“But with EVs, you have much less ability to customize the safety on your vehicle – that’s largely controlled, if not entirely controlled by the manufacturer of the vehicle – and you have number ability to impact the safety of people charging stations, there’s not a lot that the owner of the vehicle or fleet of cars may do to mitigate the safety risks.
“To a specific level, if you can avoid community EV charging stations, and most cost your cars at home or your organization premises, I think that’s one step that may be taken to mitigate those risks.”
Beyond the risks of using community EV charging stations, 44% of SMB owners and managers responding to the HSB poll said they are anxious that malware or another cyber attack may damage or destroy their card information, software, or running systems.
Many of them (56%) said they’re fairly or very concerned their cars could be immobilized or produced inoperable, their safety affected (54%), and that a hacker can talk and face them around their audio system (43%).
One large insurance question linked to this revolves around whether there’s insurance below traditional guidelines, like industrial vehicle insurance, that could apply and respond to these risks.
“I don’t think you’re going to locate specific insurance for these cyber risks [but] you may find insurance for the effects of them,” Zeilman told Insurance Business. “For instance, ifas of the cause. But when a car was alternatively impaired or had its features decreased in some manner because of a crack, I don’t believe you’re going to locate insurance for that type of issue below a standard industrial vehicle policy.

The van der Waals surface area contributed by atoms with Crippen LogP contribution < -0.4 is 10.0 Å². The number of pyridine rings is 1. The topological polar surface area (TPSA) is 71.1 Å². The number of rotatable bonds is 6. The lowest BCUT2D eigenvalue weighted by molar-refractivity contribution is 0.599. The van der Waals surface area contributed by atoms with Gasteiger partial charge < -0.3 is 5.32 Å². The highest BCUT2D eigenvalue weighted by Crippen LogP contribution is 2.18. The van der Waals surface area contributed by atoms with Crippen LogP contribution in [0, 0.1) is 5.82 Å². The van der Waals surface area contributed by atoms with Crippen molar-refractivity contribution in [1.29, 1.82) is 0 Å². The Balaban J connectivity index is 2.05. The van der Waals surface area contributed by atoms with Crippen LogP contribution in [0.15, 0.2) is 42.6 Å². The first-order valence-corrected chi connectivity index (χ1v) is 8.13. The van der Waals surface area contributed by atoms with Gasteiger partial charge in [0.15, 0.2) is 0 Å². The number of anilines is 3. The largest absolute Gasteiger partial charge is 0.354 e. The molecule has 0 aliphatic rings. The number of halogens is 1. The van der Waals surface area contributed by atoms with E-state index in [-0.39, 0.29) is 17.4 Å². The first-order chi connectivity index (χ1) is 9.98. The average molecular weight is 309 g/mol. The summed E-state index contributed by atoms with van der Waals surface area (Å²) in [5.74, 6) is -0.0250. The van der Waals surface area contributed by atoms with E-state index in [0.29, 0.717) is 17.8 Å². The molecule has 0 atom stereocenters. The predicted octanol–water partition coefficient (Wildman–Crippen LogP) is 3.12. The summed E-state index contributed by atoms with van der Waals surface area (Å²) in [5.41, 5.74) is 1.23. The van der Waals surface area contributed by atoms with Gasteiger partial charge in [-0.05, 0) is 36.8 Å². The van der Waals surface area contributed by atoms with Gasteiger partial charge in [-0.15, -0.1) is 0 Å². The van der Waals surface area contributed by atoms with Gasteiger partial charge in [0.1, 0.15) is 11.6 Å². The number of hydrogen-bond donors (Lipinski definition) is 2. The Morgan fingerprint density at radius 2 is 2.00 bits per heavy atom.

“One interesting question will be: if the fleet owner also has an industrial cyber policy, could you discover insurance below that policy? And I think the easy solution is that there’s perhaps not going to be specific coverage. Usually, you’re perhaps not going to locate industrial cyber insurance that claims: ‘We affirmatively protect the cars you own.’ But I also believe many industrial cyber insurance forms are probably extensive enough that you could be able to locate some insurance […] if you appear hard enough.”
Insurers and risk managers often mention these kinds of EV cyber risk situations, and, according to Zeilman, SMB owners and managers are to be concerned.
“It is certainly caused by a possible risk at this time, while we need to see evidence that whenever folks are effectively encouraged, it’s anything that truly can be moved out,” said Zeilman. “But when I was a small company, I wouldn’t allow that hold me straight back if going to EVs produced feeling in all the other factors that I was weighing.
“It is my expectation, and undoubtedly my trust, that EV manufacturers, owners of EV charging section systems, and the insurance business may all conform to the increasing threat environment, particularly if we begin viewing true events, so the response is likely to be ample, both from a protected area and from a chance move and insurance area as well.”